Work absence following road traffic crash in Victoria, Australia: A population-based study

Research output: Contribution to journalArticleResearchpeer-review

4 Citations (Scopus)


Introduction: Road traffic crash (RTC) burden is typically reported using hospitalisations or fatalities, yet alternative measures such as work absence provide further insight into RTC impacts. This study aimed to quantify work absence due to compensable RTCs in Victoria, and to determine the characteristics associated with prolonged work absence. Methods: In Victoria, Australia, two systems provide income support whilst unable to work, among other benefits, to those injured during RTCs either at work (workers’ compensation: WC) or elsewhere (RTC compensation). Administrative data of accepted claims between July 1 2003 and June 30, 2013 were included from working age people (15–65 years) if at least one day of income support was paid. Total time (in weeks) on income support, and hence absent from work, was calculated for each person and for each predictor (age group, sex, compensation system, length of hospital stay, injury type and road user type). Cox regression was used to determine the likelihood of prolonged work absence by predictor, presented as hazard ratios (HR) with 95% confidence intervals. Results: For 36,640 injured people, 1,121,863 weeks were compensated (median 10 weeks). Median work absence was shortest among those involved in a train/tram crash (2.9 weeks, HR:0.57[0.51-0.64]) and those with contusions/abrasions (3.7 weeks, HR:0.66[0.64,0.69]). Median work absence was longest among those with spinal cord injury (115.9 weeks, HR:1.56[1.26,1.92]) or severe acquired brain injury (129.6 weeks, HR:1.60[1.44,1.77]). Work absence likelihood increased with length of hospital stay. Median work absence was similar between compensation systems (WC: 10.1 weeks, RTC: 10.0 weeks) yet likelihood of greater work absence was higher in the RTC compensation system (HR:1.12[1.08,1.17]). Conclusions: Work absence is both a measureable and important metric for assessing the impact of RTC injury in those working at the time of injury. Work absence was at least ten weeks for more than half of all injured persons, reinforcing need for road safety, injury prevention, and return to work services. Furthermore, this study identified those most at risk of prolonged work absence, providing the opportunity to target specific individuals to develop strategies to reduce work absence, such as occupation-specific rehabilitation or graduated return to work.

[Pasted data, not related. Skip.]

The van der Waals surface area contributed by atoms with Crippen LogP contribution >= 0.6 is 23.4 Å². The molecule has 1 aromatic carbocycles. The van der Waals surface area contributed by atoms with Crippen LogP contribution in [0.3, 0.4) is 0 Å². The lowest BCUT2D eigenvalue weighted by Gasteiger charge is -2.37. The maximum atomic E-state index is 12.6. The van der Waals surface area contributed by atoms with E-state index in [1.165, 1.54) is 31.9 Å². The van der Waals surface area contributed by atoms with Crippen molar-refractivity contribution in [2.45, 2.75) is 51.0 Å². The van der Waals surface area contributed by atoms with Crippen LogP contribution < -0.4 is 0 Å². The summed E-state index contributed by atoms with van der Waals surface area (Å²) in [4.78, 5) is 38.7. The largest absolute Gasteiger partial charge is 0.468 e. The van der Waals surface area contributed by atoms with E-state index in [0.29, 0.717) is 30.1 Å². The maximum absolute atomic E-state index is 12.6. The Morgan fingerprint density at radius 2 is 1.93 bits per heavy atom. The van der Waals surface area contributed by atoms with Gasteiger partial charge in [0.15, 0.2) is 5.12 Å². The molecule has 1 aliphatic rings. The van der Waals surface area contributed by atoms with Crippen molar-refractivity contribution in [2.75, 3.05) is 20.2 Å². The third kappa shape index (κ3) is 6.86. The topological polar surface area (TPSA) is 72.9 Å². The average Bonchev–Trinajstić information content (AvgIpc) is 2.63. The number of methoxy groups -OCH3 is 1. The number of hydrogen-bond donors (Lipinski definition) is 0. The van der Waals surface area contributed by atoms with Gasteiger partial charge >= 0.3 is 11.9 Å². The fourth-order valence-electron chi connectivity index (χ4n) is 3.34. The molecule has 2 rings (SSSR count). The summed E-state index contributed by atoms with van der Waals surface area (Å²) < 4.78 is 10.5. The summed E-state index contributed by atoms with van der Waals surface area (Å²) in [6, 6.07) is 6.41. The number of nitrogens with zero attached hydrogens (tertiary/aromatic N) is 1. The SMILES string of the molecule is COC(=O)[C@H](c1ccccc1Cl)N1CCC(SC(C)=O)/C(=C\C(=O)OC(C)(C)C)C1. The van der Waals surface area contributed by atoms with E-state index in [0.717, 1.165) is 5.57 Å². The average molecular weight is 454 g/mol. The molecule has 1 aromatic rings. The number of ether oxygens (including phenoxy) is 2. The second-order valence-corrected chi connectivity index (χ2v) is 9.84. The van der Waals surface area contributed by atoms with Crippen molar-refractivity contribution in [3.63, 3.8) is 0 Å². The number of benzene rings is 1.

Original languageEnglish
Pages (from-to)1293-1299
Number of pages7
Issue number7
Publication statusPublished - Jul 2019


  • Motor vehicle accident
  • Motor vehicle crash
  • Road traffic crash
  • Work absence
  • Work disability
  • Workers’ compensation

Cite this